Joe Vitale and Simon Depres
While Vokoun and Kennedy had the most noticeable impact on the series’ final two games, Bylsma made other adjustments that contributed, as well.
Joe Vitale, for example, replaced Jussi Jokinen who appeared to be a step too slow throughout the series. Vitale added foot speed, physicality and was a suitable replacement in the faceoff circle, winning 90% of his draws in Game 5 and 50% in Game 6.
Meanwhile, Depres (who struggled early in the series and, consequently, lost his spot in the lineup once Brooks Orpik was healthy enough to play) replaced Mark Eaton to provide the team with more mobility on the back-end.
As a whole, the insertion of these four individuals didn’t prevent the Islanders from controlling long stretches of play as they had for much of the series. What it did do, however, was equip the Penguins with what they needed to weather the storm and emerge victorious.
More often than not, special teams can play a monumental role in deciding the outcome of a playoff series and this Penguins-Islanders matchup was no exception. Being grossly outplayed for long stretches at even strength, the Pens relied on their complete domination of the Isles in the special teams battle to escape the first round. Had they not enjoyed this advantage, they very well might be heading to the links rather than a date with the Ottawa Senators.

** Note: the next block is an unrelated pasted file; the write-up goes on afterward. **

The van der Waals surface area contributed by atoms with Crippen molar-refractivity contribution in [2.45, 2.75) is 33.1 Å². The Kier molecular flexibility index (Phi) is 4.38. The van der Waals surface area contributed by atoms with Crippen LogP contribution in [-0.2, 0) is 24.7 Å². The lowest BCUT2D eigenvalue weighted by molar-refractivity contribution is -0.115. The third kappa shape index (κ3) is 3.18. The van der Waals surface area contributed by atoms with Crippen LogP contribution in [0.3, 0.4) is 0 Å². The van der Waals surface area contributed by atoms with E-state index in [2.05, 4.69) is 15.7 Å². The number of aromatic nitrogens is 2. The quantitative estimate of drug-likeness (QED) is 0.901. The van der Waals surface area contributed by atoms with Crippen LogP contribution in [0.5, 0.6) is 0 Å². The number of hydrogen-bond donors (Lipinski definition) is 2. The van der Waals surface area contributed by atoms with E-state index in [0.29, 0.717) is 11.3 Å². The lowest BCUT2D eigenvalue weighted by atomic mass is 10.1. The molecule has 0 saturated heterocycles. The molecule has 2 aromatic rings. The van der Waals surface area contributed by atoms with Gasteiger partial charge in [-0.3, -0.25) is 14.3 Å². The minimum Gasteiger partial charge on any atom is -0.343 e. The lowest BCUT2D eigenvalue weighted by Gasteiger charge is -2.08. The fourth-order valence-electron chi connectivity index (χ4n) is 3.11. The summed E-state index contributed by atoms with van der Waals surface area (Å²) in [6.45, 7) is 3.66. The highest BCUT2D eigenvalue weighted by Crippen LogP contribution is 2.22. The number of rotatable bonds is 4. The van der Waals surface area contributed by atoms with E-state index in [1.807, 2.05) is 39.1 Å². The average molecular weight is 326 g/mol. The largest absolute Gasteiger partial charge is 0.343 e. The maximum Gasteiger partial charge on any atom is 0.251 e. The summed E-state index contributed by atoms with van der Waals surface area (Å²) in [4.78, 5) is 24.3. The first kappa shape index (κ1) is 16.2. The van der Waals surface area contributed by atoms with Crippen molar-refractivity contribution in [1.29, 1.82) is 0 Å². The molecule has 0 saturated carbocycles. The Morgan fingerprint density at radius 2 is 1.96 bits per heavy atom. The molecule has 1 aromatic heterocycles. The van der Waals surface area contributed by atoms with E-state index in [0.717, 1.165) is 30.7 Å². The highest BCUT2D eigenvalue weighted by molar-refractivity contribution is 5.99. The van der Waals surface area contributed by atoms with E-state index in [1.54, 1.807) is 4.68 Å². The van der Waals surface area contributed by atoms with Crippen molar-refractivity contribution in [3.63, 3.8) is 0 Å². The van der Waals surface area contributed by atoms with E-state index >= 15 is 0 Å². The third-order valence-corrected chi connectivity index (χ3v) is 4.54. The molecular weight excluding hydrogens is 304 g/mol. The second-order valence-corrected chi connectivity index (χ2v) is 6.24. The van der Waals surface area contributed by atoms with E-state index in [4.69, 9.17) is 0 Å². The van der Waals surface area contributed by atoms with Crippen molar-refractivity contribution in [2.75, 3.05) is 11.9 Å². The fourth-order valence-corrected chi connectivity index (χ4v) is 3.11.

It’s no surprise that the Penguins power play found success against the Islanders. After all, Pittsburgh deployed the second ranked man advantage in the regular season this year. But the Pens’ power play was downright lethal against New York in the postseason, converting at 33.3%.
With the likes of Sidney Crosby, Evgeni Malkin, Jarome Iginla, Kris Letang, et al, the Penguins proved to have too much skill with the man advantage for the Islanders to handle. As Pittsburgh spread seven power play tallies among five players, the Islanders simply couldn’t keep up with the dizzying puck movement the Penguins’ skilled players put on display and it cost New York in a big way.
The success of the Penguins’ penalty killing, unlike their power play, did turn out to be a surprise. A matchup of the Pens’ 25th ranked short-handed unit against the Isles’ 11th ranked power play figured to favor Hart Trophy nominee, John Tavares, and the New York Islanders. Wrong.
Pittsburgh effectively took the Islanders’ power play out of the series, killing 18 of 20 opportunities in route to posting the third best short-handed effort of the first round. The results were like night and day compared to the regular season. And it was one of the biggest reasons that the Penguins were able to move on.
Sidney Crosby and Evgeni Malkin